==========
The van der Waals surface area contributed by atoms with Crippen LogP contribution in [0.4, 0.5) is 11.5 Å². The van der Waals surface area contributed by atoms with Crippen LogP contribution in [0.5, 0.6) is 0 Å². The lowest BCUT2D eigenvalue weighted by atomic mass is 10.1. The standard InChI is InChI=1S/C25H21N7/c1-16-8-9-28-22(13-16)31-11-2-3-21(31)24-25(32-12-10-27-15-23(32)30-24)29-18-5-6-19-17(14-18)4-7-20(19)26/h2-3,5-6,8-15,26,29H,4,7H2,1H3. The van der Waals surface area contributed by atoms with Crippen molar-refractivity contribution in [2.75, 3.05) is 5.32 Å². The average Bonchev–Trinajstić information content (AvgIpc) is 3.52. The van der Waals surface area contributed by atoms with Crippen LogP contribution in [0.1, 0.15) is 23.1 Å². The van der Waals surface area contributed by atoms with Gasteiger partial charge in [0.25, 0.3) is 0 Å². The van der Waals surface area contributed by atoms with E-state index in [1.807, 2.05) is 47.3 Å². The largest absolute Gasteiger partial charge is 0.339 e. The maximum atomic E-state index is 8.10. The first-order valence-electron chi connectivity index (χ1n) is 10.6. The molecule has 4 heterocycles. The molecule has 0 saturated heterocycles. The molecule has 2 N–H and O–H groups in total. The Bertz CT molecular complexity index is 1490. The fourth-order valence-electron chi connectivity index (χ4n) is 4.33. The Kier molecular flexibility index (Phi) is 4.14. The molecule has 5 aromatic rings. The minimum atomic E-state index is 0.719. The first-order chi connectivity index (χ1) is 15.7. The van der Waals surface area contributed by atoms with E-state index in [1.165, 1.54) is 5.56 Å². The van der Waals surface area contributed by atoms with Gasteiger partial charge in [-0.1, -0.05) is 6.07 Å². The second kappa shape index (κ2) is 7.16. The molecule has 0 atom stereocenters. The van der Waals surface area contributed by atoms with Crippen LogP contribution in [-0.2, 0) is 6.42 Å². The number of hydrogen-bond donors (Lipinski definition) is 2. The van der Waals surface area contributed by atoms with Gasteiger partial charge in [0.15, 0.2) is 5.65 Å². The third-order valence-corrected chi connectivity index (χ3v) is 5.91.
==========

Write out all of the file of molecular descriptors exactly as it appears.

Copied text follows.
The van der Waals surface area contributed by atoms with Crippen LogP contribution in [0.4, 0.5) is 11.5 Å². The van der Waals surface area contributed by atoms with Crippen LogP contribution in [0.5, 0.6) is 0 Å². The lowest BCUT2D eigenvalue weighted by atomic mass is 10.1. The standard InChI is InChI=1S/C25H21N7/c1-16-8-9-28-22(13-16)31-11-2-3-21(31)24-25(32-12-10-27-15-23(32)30-24)29-18-5-6-19-17(14-18)4-7-20(19)26/h2-3,5-6,8-15,26,29H,4,7H2,1H3. The van der Waals surface area contributed by atoms with Crippen molar-refractivity contribution in [2.75, 3.05) is 5.32 Å². The average Bonchev–Trinajstić information content (AvgIpc) is 3.52. The van der Waals surface area contributed by atoms with Crippen LogP contribution in [0.1, 0.15) is 23.1 Å². The van der Waals surface area contributed by atoms with Gasteiger partial charge in [0.25, 0.3) is 0 Å². The van der Waals surface area contributed by atoms with E-state index in [1.807, 2.05) is 47.3 Å². The largest absolute Gasteiger partial charge is 0.339 e. The maximum atomic E-state index is 8.10. The first-order valence-electron chi connectivity index (χ1n) is 10.6. The molecule has 4 heterocycles. The molecule has 0 saturated heterocycles. The molecule has 2 N–H and O–H groups in total. The Bertz CT molecular complexity index is 1490. The fourth-order valence-electron chi connectivity index (χ4n) is 4.33. The Kier molecular flexibility index (Phi) is 4.14. The molecule has 5 aromatic rings. The minimum atomic E-state index is 0.719. The first-order chi connectivity index (χ1) is 15.7. The van der Waals surface area contributed by atoms with E-state index in [1.165, 1.54) is 5.56 Å². The van der Waals surface area contributed by atoms with Gasteiger partial charge in [-0.1, -0.05) is 6.07 Å². The second kappa shape index (κ2) is 7.16. The molecule has 0 atom stereocenters. The van der Waals surface area contributed by atoms with Crippen LogP contribution in [-0.2, 0) is 6.42 Å². The number of hydrogen-bond donors (Lipinski definition) is 2. The van der Waals surface area contributed by atoms with Gasteiger partial charge in [0.15, 0.2) is 5.65 Å². The third-order valence-corrected chi connectivity index (χ3v) is 5.91.